Economists, reports Politico, are fleeing the Agriculture Department's Economic Research Service. Six of them resigned on a single day last month. The reason? They are feeling persecuted for publishing reports that shed an unflattering light on Donald Trump's policies.
But these reports are just reflecting reality (which has a well-known anti-Trump bias). Rural America is a key part of Donald Trump's base. In fact, rural areas are the only parts of the country in which Trump has a net positive approval rating. But they're also the biggest losers under his policies.
What, after all, is Trumpism? In 2016 Trump pretended to be a different kind of Republican, but in practice almost all of his economic agenda has been GOP standard: big tax cuts for corporations and the rich while hacking away at the social safety net. The one big break from orthodoxy has been his protectionism, his eagerness to start trade wars.
All of these policies disproportionately hurt farm country.
The Trump tax cut largely passes farmers by because they aren't corporations and few of them are rich. One of the studies by Agriculture Department economists that raised Trumpian ire showed that to the extent that farmers saw tax reductions, most of the benefits went to the richest 10 percent, while poor farmers saw a slight tax increase.
At the same time, the assault on the safety net is especially harmful to rural America, which relies heavily on safety-net programs. Of the 100 counties with the highest percentage of their populations receiving food stamps, 85 are rural, and most of the rest are in small metropolitan areas. The expansion of Medicaid under the Affordable Care Act, which Trump keeps trying to kill, had its biggest positive impact on rural areas.
These programs are crucial to rural Americans even if they don't personally receive government aid. Safety-net programs bring purchasing power, which helps create rural jobs. Medicaid is also a key factor keeping rural hospitals alive; without it, access to health care would be severely curtailed for rural Americans in general.
What about protectionism? The U.S. farm sector is hugely dependent on access to world markets, much more so than the economy as a whole. American soybean growers export half of what they produce; wheat farmers export 46 percent of their crop. China in particular has become a key market for U.S. farm products. That's why Trump's recent rage-tweeting over trade, which raised the prospect of an expanded trade war, sent grain markets to a 42-year low.
It's important to realize that the threat to farmers isn't just about possible foreign retaliation to Trump's tariffs. One fundamental principle in international economics is that in the long run, taxes on imports end up being taxes on exports as well, usually because they lead to a higher dollar. If the world descends into trade war, U.S. imports and exports will both shrink--and farmers, among our most important exporters, will be the biggest losers.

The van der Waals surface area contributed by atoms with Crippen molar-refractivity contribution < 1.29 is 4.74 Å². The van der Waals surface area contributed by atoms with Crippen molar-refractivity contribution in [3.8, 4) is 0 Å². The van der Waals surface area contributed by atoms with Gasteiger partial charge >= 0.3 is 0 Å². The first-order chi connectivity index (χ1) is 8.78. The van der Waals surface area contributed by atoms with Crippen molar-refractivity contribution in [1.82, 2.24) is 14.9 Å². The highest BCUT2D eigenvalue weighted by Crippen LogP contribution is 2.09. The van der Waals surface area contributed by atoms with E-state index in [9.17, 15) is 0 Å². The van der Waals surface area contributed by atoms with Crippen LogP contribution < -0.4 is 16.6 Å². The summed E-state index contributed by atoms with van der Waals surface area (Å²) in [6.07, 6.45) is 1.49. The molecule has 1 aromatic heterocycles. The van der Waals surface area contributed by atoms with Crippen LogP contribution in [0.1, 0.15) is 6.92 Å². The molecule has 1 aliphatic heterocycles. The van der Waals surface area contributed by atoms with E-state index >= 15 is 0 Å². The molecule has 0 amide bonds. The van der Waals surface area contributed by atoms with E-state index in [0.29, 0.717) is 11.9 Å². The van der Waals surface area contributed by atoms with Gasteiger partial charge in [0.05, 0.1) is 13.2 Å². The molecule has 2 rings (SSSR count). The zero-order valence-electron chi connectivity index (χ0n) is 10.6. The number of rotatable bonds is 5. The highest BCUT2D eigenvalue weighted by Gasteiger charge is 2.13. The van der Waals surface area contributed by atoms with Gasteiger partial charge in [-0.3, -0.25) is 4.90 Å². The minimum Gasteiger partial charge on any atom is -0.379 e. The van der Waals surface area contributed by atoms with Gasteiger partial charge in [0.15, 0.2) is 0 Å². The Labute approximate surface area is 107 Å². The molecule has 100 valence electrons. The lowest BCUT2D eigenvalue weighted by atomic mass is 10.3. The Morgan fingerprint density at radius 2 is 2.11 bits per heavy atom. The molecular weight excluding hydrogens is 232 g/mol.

Why then do rural areas support Trump? A lot of it has to do with cultural factors. In particular, rural voters are far more hostile to immigrants than urban voters--especially in communities where there are few immigrants to be found. Lack of familiarity apparently breeds contempt.
Rural voters also feel disrespected by coastal elites, and Trump has managed to channel their anger. No doubt many rural voters, if they happened to read this column, would react with rage, not at Trump, but at me: "So you think we're stupid!"
But support for Trump might nonetheless start to crack if rural voters realized how much they are being hurt by his policies. What's a Trumpist to do?
One answer is to repeat zombie lies. A few weeks ago Trump told a cheering rally that his cuts in the estate tax have helped farmers. This claim is totally false; PolitiFact rated it "pants on fire." The reality is that in 2017 only about 80 farms and closely held businesses--that's right, 80--paid any estate tax at all. Tales of family farms broken up to pay estate tax are pure fiction.
Another answer is to try to suppress the truth. Hence the persecution of Agriculture Department economists who were just trying to do their jobs.
The assault on truth will have consequences that go beyond politics. Agriculture's Economic Research Service isn't supposed to be a cheering section for whoever is in power. As its mission statement says, its role is to conduct "high-quality, objective economic research to inform and enhance public and private decision making." And that's not an idle boast: Along with the Federal Reserve, the research service is a prime example of how good economics can serve clear practical purposes.
Now, however, the service's ability to do its job is being rapidly degraded, because the Trump administration doesn't believe in fact-based policy. Basically, it doesn't believe in facts, period. Everything is political.
And who will pay the price for this degradation? Rural Americans. Trump's biggest supporters are his biggest victims.
Paul Krugman, who won the 2008 Nobel Prize in economics, writes for the New York Times.
Editorial on 05/11/2019
Print Headline: Trump and rural America